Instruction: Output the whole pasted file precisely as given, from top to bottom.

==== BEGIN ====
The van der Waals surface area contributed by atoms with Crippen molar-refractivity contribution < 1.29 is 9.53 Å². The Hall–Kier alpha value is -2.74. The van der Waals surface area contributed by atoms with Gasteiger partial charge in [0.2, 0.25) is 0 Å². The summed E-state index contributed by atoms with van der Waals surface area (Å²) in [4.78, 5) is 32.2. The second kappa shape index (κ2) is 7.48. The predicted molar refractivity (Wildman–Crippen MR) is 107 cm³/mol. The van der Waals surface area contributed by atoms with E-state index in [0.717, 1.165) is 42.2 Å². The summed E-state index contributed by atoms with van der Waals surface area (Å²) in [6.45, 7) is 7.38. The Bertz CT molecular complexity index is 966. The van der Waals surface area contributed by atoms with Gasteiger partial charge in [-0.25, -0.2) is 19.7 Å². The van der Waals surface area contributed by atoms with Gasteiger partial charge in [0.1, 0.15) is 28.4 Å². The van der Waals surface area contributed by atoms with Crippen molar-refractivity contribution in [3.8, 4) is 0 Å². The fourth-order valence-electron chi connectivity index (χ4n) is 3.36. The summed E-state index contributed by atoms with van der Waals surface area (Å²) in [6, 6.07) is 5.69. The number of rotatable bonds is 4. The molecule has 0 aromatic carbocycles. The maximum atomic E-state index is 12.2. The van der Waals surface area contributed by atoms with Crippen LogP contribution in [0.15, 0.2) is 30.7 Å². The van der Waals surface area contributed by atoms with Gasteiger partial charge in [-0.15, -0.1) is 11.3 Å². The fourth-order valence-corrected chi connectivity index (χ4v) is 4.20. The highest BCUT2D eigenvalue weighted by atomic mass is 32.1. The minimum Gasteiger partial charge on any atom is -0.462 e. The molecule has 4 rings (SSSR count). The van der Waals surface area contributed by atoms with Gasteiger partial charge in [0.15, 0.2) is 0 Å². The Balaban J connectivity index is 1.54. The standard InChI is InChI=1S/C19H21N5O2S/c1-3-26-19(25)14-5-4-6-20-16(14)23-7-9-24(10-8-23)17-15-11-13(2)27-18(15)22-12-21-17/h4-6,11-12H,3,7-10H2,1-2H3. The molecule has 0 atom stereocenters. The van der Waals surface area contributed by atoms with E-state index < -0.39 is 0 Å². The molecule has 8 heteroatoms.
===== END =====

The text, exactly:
The van der Waals surface area contributed by atoms with Crippen molar-refractivity contribution < 1.29 is 9.53 Å². The Hall–Kier alpha value is -2.74. The van der Waals surface area contributed by atoms with Gasteiger partial charge in [0.2, 0.25) is 0 Å². The summed E-state index contributed by atoms with van der Waals surface area (Å²) in [4.78, 5) is 32.2. The second kappa shape index (κ2) is 7.48. The predicted molar refractivity (Wildman–Crippen MR) is 107 cm³/mol. The van der Waals surface area contributed by atoms with E-state index in [0.717, 1.165) is 42.2 Å². The summed E-state index contributed by atoms with van der Waals surface area (Å²) in [6.45, 7) is 7.38. The Bertz CT molecular complexity index is 966. The van der Waals surface area contributed by atoms with Gasteiger partial charge in [-0.25, -0.2) is 19.7 Å². The van der Waals surface area contributed by atoms with Gasteiger partial charge in [0.1, 0.15) is 28.4 Å². The van der Waals surface area contributed by atoms with Crippen molar-refractivity contribution in [3.8, 4) is 0 Å². The fourth-order valence-electron chi connectivity index (χ4n) is 3.36. The summed E-state index contributed by atoms with van der Waals surface area (Å²) in [6, 6.07) is 5.69. The number of rotatable bonds is 4. The molecule has 0 aromatic carbocycles. The maximum atomic E-state index is 12.2. The van der Waals surface area contributed by atoms with Crippen LogP contribution in [0.15, 0.2) is 30.7 Å². The van der Waals surface area contributed by atoms with Gasteiger partial charge in [-0.15, -0.1) is 11.3 Å². The fourth-order valence-corrected chi connectivity index (χ4v) is 4.20. The highest BCUT2D eigenvalue weighted by atomic mass is 32.1. The minimum Gasteiger partial charge on any atom is -0.462 e. The molecule has 4 rings (SSSR count). The van der Waals surface area contributed by atoms with Gasteiger partial charge in [0.15, 0.2) is 0 Å². The Balaban J connectivity index is 1.54. The standard InChI is InChI=1S/C19H21N5O2S/c1-3-26-19(25)14-5-4-6-20-16(14)23-7-9-24(10-8-23)17-15-11-13(2)27-18(15)22-12-21-17/h4-6,11-12H,3,7-10H2,1-2H3. The molecule has 0 atom stereocenters. The van der Waals surface area contributed by atoms with E-state index < -0.39 is 0 Å². The molecule has 8 heteroatoms.